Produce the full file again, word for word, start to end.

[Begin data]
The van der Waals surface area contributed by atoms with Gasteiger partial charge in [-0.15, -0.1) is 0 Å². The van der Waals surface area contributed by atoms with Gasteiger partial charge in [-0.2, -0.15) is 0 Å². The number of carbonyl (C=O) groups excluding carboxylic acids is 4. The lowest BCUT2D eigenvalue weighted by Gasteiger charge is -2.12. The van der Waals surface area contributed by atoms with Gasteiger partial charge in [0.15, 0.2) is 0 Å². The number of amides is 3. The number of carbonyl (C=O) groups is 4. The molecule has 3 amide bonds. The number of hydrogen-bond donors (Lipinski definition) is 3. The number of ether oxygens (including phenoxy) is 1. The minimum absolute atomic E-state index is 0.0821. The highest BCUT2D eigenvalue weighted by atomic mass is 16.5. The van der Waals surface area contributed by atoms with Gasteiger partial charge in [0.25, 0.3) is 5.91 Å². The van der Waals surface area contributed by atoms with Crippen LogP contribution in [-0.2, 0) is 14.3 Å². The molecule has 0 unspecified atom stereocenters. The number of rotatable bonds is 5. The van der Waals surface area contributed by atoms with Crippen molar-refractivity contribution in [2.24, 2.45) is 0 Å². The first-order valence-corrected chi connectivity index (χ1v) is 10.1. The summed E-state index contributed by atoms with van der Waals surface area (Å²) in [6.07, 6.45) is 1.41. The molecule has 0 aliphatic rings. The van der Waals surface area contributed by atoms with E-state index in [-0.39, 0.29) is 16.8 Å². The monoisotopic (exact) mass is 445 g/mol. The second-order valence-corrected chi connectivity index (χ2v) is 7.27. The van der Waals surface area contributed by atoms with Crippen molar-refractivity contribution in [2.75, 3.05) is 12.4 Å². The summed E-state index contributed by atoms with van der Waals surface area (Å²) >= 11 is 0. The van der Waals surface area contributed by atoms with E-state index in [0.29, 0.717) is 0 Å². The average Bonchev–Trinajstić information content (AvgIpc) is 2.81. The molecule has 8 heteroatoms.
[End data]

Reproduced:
The van der Waals surface area contributed by atoms with Gasteiger partial charge in [-0.15, -0.1) is 0 Å². The van der Waals surface area contributed by atoms with Gasteiger partial charge in [-0.2, -0.15) is 0 Å². The number of carbonyl (C=O) groups excluding carboxylic acids is 4. The lowest BCUT2D eigenvalue weighted by Gasteiger charge is -2.12. The van der Waals surface area contributed by atoms with Gasteiger partial charge in [0.15, 0.2) is 0 Å². The number of amides is 3. The number of carbonyl (C=O) groups is 4. The molecule has 3 amide bonds. The number of hydrogen-bond donors (Lipinski definition) is 3. The number of ether oxygens (including phenoxy) is 1. The minimum absolute atomic E-state index is 0.0821. The highest BCUT2D eigenvalue weighted by atomic mass is 16.5. The van der Waals surface area contributed by atoms with Gasteiger partial charge in [0.25, 0.3) is 5.91 Å². The van der Waals surface area contributed by atoms with Crippen LogP contribution in [-0.2, 0) is 14.3 Å². The molecule has 0 unspecified atom stereocenters. The number of rotatable bonds is 5. The van der Waals surface area contributed by atoms with Crippen molar-refractivity contribution in [2.24, 2.45) is 0 Å². The first-order valence-corrected chi connectivity index (χ1v) is 10.1. The summed E-state index contributed by atoms with van der Waals surface area (Å²) in [6.07, 6.45) is 1.41. The molecule has 0 aliphatic rings. The van der Waals surface area contributed by atoms with E-state index in [-0.39, 0.29) is 16.8 Å². The monoisotopic (exact) mass is 445 g/mol. The second-order valence-corrected chi connectivity index (χ2v) is 7.27. The van der Waals surface area contributed by atoms with Crippen molar-refractivity contribution in [2.75, 3.05) is 12.4 Å². The summed E-state index contributed by atoms with van der Waals surface area (Å²) >= 11 is 0. The van der Waals surface area contributed by atoms with E-state index in [0.29, 0.717) is 0 Å². The average Bonchev–Trinajstić information content (AvgIpc) is 2.81. The molecule has 8 heteroatoms.